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Geoff met me with a shot glass and a wry smile. The clink of whiskey

ice cubes on a whiskey glass with whiskey breath. My sister shuffles in

her seat. He taps his foot, but not to the rhythm of Dad’s record, but

to the rhythm of his own beat. He’s the type of relative who you have

to meet up with, but don’t really want to. I never liked him; he was

quick witted, quick to judge and quick to leave. But, then, all of a

sudden, he was slow. Slowing down, anyway. ‘

Ninety-one not out

,’ Dad

used to say.

And it’s funny. Not ha-ha funny, or my sister’s YouTube videos

funny, that the ball that hit him for six wasn’t even on the full. He

was intimidating, tall and stooping. I used to imagine him with a

cigar drooping out his mouth, tobacco breath and tobacco smoke.

The smoke wasn’t even uncomfortable: he was uncomfortable. The

fact that we didn’t even know him was the worst. He would come

over and settle under the cloud of tension, silver hair matching the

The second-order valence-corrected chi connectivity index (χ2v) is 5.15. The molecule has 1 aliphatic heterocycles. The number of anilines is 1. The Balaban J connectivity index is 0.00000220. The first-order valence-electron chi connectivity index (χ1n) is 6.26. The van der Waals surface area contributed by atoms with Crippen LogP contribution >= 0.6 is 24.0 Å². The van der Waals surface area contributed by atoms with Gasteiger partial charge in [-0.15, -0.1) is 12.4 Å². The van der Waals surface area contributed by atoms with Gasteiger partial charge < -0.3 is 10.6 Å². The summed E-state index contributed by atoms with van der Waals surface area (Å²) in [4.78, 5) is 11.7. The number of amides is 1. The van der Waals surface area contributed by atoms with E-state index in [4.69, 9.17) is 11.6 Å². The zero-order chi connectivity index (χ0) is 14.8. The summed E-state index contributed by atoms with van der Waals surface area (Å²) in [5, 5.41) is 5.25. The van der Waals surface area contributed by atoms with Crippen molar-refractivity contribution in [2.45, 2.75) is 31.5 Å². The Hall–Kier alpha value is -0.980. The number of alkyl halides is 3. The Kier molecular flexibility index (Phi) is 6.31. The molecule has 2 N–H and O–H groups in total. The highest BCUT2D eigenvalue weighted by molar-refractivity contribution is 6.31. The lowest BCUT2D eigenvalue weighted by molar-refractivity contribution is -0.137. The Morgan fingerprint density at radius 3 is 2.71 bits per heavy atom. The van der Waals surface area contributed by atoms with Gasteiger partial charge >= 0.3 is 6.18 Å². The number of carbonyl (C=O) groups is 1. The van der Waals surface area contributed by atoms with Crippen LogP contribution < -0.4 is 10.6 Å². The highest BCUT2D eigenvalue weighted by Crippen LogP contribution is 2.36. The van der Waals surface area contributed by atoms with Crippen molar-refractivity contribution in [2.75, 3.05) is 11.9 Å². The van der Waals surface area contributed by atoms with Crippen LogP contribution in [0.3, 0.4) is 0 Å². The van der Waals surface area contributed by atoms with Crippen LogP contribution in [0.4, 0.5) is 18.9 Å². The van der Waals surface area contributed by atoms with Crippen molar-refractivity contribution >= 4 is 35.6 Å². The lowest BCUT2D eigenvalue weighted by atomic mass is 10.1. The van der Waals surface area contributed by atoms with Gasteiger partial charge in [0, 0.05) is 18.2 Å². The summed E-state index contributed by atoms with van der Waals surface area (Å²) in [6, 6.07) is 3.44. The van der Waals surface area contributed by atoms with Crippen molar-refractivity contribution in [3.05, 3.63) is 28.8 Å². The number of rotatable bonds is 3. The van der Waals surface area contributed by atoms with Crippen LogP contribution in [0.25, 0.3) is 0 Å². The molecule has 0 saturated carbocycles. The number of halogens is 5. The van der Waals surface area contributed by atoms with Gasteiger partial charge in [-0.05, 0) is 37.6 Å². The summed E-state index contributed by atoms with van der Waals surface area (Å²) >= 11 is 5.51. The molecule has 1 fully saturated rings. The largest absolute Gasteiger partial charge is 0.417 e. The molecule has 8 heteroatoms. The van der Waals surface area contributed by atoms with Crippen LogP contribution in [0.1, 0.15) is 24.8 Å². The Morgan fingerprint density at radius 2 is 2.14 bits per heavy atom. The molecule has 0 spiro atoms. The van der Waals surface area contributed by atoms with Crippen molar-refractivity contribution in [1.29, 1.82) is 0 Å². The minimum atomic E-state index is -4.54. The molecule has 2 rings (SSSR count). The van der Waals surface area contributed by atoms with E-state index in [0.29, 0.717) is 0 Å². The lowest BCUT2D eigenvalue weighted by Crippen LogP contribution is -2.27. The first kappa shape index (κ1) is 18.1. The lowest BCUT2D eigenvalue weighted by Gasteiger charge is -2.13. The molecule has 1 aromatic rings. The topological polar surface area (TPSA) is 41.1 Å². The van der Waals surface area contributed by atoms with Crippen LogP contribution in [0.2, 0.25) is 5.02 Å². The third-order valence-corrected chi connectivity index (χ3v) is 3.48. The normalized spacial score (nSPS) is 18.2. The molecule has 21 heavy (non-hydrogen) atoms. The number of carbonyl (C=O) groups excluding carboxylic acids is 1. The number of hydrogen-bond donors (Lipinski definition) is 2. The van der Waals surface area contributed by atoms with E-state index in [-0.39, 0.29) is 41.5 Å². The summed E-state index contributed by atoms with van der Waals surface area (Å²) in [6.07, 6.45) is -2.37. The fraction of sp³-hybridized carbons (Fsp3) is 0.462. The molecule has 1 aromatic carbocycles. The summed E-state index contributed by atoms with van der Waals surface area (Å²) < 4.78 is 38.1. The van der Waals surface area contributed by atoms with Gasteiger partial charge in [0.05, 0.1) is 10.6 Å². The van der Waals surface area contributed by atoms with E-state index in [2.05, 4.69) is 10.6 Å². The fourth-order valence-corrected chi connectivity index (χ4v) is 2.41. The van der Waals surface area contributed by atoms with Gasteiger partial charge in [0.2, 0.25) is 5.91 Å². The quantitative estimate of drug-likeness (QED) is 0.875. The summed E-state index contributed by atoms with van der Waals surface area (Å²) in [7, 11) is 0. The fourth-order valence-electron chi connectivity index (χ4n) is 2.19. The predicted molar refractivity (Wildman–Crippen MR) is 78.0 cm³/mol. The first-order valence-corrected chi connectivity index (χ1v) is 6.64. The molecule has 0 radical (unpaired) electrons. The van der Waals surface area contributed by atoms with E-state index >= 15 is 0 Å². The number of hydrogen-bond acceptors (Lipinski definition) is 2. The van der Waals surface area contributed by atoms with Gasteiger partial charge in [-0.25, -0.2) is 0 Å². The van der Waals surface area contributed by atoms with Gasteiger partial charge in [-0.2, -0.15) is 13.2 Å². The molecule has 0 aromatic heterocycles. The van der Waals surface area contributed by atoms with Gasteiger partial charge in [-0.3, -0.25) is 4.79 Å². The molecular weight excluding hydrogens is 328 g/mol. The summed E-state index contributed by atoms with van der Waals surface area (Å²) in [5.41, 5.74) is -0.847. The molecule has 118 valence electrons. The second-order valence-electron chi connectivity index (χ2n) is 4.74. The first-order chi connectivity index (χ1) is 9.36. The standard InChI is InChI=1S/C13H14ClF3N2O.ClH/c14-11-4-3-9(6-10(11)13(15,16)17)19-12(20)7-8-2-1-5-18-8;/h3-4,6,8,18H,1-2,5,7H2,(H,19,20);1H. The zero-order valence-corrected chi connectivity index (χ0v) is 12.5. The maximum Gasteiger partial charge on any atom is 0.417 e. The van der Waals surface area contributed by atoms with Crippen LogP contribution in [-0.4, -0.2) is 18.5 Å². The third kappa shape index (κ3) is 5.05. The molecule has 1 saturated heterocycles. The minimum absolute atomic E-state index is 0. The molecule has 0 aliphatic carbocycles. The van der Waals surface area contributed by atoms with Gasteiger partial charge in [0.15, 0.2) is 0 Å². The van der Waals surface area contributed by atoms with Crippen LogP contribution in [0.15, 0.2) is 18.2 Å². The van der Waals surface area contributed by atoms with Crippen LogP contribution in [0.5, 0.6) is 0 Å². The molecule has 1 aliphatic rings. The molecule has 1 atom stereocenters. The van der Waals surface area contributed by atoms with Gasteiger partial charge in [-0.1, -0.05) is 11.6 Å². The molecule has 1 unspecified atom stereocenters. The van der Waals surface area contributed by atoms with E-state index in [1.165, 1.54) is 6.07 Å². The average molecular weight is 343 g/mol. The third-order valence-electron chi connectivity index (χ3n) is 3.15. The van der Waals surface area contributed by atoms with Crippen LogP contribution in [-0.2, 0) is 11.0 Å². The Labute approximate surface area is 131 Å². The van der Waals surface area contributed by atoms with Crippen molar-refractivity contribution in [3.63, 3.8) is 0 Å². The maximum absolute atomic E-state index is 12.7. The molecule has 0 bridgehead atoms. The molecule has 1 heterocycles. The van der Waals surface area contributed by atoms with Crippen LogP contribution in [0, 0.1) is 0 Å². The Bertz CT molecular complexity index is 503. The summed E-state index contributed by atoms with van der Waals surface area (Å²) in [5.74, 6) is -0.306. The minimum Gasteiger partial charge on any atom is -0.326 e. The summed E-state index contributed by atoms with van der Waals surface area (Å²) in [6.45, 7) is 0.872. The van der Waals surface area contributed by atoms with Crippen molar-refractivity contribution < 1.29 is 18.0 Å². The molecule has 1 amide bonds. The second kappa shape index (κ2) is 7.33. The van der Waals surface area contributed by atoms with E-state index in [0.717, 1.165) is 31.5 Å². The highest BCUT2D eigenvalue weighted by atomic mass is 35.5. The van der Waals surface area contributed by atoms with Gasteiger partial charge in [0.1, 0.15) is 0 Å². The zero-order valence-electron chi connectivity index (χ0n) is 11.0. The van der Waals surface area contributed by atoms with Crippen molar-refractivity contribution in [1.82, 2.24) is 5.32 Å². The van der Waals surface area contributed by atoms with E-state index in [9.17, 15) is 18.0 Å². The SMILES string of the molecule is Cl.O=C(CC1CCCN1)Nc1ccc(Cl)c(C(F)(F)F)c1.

silver smoke with his silver heart. He wouldn’t tell stories, he would

drink and stay silent. I never thought of him as old until he was.

Geoffrey, right? It’s like he introduced himself whenever he saw

us. Geoffrey the familiar stranger. Geoffrey was a warm name, the

purple Wiggle, the kid from 21 Jump Street. But Geoffrey wasn’t

warm. He was colder than his whiskey ice cubes. I never called him

Grandpa, not once, not ever. He was always Geoff to me. He played

tennis. Lived alone. Drank Jack Daniels scotch. Rotary member.


Little words equal can a big person. Widower was a punch in the

face, literally. She was beautiful, like the old photos. She knitted, she

cooked, she sewed. She was normal, and I never met her. Maybe if

she was extraordinary she would’ve lived. No one ever told me how

she died.

I think he was lonely.

I never really knew.

Geoffrey used to be young once, and I think that’s why we

overlooked him. The small notes he used to scribble on the edge of

napkins or the Converse he wore with an oversized sweater. They

are young people things. It’s funny, not ha-ha funny or my sister’s

YouTube videos funny, that when we are old, all we want is to be

young again.

We all dressed up, black suits that we’ll never wear again to say

goodbye to the familiar stranger that we never knew. Dad cries, my


Amy Hale